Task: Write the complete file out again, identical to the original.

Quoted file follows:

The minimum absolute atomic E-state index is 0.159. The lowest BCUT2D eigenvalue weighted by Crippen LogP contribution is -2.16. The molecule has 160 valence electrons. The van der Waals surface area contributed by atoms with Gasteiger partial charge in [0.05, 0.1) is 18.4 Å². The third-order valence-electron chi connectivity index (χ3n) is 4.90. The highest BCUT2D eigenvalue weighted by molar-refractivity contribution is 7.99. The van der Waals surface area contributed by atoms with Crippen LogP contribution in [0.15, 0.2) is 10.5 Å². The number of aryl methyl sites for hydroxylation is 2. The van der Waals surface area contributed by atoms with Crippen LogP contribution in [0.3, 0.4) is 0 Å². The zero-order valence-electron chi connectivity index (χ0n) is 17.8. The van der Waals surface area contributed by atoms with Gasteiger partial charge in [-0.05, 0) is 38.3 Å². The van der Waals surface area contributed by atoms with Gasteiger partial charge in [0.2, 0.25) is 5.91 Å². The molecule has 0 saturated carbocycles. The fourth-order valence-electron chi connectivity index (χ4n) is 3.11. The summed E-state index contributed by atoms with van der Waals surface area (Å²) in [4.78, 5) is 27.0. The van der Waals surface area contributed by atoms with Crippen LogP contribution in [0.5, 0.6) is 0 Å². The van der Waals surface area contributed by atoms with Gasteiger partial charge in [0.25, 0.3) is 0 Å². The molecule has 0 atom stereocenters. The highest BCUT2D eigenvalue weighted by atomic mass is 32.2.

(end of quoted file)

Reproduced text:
The minimum absolute atomic E-state index is 0.159. The lowest BCUT2D eigenvalue weighted by Crippen LogP contribution is -2.16. The molecule has 160 valence electrons. The van der Waals surface area contributed by atoms with Gasteiger partial charge in [0.05, 0.1) is 18.4 Å². The third-order valence-electron chi connectivity index (χ3n) is 4.90. The highest BCUT2D eigenvalue weighted by molar-refractivity contribution is 7.99. The van der Waals surface area contributed by atoms with Crippen LogP contribution in [0.15, 0.2) is 10.5 Å². The number of aryl methyl sites for hydroxylation is 2. The van der Waals surface area contributed by atoms with Crippen LogP contribution in [0.3, 0.4) is 0 Å². The zero-order valence-electron chi connectivity index (χ0n) is 17.8. The van der Waals surface area contributed by atoms with Gasteiger partial charge in [-0.05, 0) is 38.3 Å². The van der Waals surface area contributed by atoms with Gasteiger partial charge in [0.2, 0.25) is 5.91 Å². The molecule has 0 saturated carbocycles. The fourth-order valence-electron chi connectivity index (χ4n) is 3.11. The summed E-state index contributed by atoms with van der Waals surface area (Å²) in [4.78, 5) is 27.0. The van der Waals surface area contributed by atoms with Crippen LogP contribution in [0.5, 0.6) is 0 Å². The van der Waals surface area contributed by atoms with Gasteiger partial charge in [0.25, 0.3) is 0 Å². The molecule has 0 atom stereocenters. The highest BCUT2D eigenvalue weighted by atomic mass is 32.2.